Lessons from Disney – The power of branding
Last Friday Disney’s CEO Robert Iger stepped down from his post. For over 14 years he has been rebuilding the Disney brand, preparing it to endure a rapidly changing future filled with mobile electronics and paid streaming services. What is the power of “brand” and what can you and I learn from this lesson?
Branding used to be only associated with advertising. Advertising agencies wanted to ensure that every time you see a set McDonald’s golden arches, you would think if a consistent quality meal for a fair price. Their golden fries were hot and tasty every time, and after eating a Big Mac you were still left wondering what was in the secret sauce that made it taste so good.
Walt Disney understood the power of branding. The Disney brand was originally associated with the emergence of cartoons. He provided leading edge technology to tell stories often associated with strong morals. This provided the foundation of the entertainment industry he and his brother Roy built.
Robert Iger entered the scene in 2005 as Disney theme parks and existing entertainment model had matured, lacking growth. The brand had become “stale.” Generation Z, their target audience, was in K-12 schools. They were quick adapters to technology and drawn to video. Disney needed to broaden its content and revamp its delivery to reengage young Gen Z’s as well as the older generations that had grown up with Disney.
As the master of storytelling, Disney explored themes that would fit into its brand. The first brand that fit was Pixar, who specialized in animation and had worked with Disney before on such projects as Toy Story. Disney went on to add Marvel, Lucasfilm, and Fox providing them Star Wars and super heroes to their stable of characters and stories. In the last year they also launched Disney+, their own video streaming service to broadcast over existing and new technologies. Disney’s has since seen increased sales and a stock price that has outperformed S&P rivals.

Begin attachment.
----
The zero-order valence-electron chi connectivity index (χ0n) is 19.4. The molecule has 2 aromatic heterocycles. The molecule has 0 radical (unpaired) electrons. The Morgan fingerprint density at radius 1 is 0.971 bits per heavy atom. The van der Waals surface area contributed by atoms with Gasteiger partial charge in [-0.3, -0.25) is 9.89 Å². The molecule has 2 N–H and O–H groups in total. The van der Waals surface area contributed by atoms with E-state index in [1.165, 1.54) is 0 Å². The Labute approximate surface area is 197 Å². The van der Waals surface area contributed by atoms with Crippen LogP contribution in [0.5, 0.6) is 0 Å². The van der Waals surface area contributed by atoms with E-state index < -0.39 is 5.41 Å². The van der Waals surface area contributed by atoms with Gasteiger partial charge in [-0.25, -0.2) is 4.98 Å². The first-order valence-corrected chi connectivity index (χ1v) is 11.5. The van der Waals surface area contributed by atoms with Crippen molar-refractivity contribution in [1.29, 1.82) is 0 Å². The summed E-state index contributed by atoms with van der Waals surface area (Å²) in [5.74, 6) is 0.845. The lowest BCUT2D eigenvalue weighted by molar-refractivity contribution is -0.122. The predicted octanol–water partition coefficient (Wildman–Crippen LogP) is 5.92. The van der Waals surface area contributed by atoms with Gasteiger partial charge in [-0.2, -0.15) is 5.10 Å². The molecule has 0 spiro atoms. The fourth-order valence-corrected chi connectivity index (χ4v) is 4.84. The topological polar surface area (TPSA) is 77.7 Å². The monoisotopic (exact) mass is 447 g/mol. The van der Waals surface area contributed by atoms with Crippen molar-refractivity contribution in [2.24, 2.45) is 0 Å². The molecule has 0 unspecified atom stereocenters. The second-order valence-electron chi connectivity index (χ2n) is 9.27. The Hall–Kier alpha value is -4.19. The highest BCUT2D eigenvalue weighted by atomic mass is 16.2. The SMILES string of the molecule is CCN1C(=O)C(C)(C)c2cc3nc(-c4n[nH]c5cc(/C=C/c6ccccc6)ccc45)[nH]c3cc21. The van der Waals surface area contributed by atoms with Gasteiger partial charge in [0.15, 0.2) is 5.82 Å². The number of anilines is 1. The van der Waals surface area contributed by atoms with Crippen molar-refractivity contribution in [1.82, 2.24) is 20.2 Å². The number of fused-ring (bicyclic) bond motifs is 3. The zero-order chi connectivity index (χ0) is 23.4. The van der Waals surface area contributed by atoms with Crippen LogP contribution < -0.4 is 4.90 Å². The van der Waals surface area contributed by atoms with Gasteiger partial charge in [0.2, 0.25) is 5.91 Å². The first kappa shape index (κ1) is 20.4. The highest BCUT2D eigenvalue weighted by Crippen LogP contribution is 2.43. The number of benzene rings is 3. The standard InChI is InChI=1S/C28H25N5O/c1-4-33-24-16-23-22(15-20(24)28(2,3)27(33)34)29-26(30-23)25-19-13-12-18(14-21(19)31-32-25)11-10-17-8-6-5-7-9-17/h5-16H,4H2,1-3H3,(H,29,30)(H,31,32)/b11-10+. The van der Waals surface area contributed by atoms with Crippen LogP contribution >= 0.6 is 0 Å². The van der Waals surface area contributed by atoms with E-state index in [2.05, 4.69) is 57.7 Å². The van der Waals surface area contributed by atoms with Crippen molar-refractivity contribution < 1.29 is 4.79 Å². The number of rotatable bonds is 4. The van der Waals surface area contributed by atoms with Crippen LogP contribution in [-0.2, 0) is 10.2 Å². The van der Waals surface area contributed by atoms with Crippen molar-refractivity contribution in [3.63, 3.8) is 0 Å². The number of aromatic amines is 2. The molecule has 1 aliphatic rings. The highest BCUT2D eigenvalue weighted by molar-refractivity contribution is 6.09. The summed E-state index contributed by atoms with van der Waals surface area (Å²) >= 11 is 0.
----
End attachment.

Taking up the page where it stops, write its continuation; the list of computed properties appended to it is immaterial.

What is remarkable is that Disney has still stayed true to their brand. Through their acquisitions their still known as master storytellers using wholesome themes involving strong moral character. They continue to be on the leading edge of technology in their productions both at their theme parks and video.
So what can we learn from Disney? Each of us has a brand the represents who we are. Brands are hard to build because they involve consistent actions that reinforce that brand. As such, “your brand” is difficult to build, but easy to destroy with single actions that don’t conform with your existing brand.
Each of us lives by a set of values. Honesty, hardworking, dedicated, finds creative solutions, positive, optimistic, and supportive can all be elements of your brand, what you are known for. The first time you blame someone else for something you have done, lie to escape punishment, or don’t support another can destroy the brand you build for years.
Disney’s Robert Iger has worked hard to create, sustain, and their brand. They are admired by many through increasing stock price and attendance at their theme parks. As you build your brand, make sure your actions continue to support the brand you have built.
Dr. Steve Patchin is Superintendent of Hancock Public Schools. Programs he has contributed to creating include Mind Trekkers and CareerFEST, helping students explore their talents and associated careers in STEM. His research has focused on increasing development of self-efficacy in individual students.